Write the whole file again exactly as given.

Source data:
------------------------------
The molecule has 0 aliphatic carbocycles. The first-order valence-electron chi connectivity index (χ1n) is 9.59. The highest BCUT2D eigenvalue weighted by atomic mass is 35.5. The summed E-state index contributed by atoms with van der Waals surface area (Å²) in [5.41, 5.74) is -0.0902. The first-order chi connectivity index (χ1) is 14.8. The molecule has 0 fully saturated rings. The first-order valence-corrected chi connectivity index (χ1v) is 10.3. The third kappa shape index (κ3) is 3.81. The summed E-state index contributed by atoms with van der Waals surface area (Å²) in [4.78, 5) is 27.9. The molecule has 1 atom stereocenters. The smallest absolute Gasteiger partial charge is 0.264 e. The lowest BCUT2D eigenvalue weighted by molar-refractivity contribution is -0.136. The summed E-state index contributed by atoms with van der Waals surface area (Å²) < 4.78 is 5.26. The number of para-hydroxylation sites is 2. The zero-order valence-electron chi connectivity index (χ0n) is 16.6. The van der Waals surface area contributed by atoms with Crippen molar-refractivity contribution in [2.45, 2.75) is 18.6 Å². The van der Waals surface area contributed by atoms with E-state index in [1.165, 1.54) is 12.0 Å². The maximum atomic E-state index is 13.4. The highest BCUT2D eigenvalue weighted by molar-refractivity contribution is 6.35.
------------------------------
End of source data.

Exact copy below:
The molecule has 0 aliphatic carbocycles. The first-order valence-electron chi connectivity index (χ1n) is 9.59. The highest BCUT2D eigenvalue weighted by atomic mass is 35.5. The summed E-state index contributed by atoms with van der Waals surface area (Å²) in [5.41, 5.74) is -0.0902. The first-order chi connectivity index (χ1) is 14.8. The molecule has 0 fully saturated rings. The first-order valence-corrected chi connectivity index (χ1v) is 10.3. The third kappa shape index (κ3) is 3.81. The summed E-state index contributed by atoms with van der Waals surface area (Å²) in [4.78, 5) is 27.9. The molecule has 1 atom stereocenters. The smallest absolute Gasteiger partial charge is 0.264 e. The lowest BCUT2D eigenvalue weighted by molar-refractivity contribution is -0.136. The summed E-state index contributed by atoms with van der Waals surface area (Å²) < 4.78 is 5.26. The number of para-hydroxylation sites is 2. The zero-order valence-electron chi connectivity index (χ0n) is 16.6. The van der Waals surface area contributed by atoms with Crippen molar-refractivity contribution in [2.45, 2.75) is 18.6 Å². The van der Waals surface area contributed by atoms with E-state index in [1.165, 1.54) is 12.0 Å². The maximum atomic E-state index is 13.4. The highest BCUT2D eigenvalue weighted by molar-refractivity contribution is 6.35.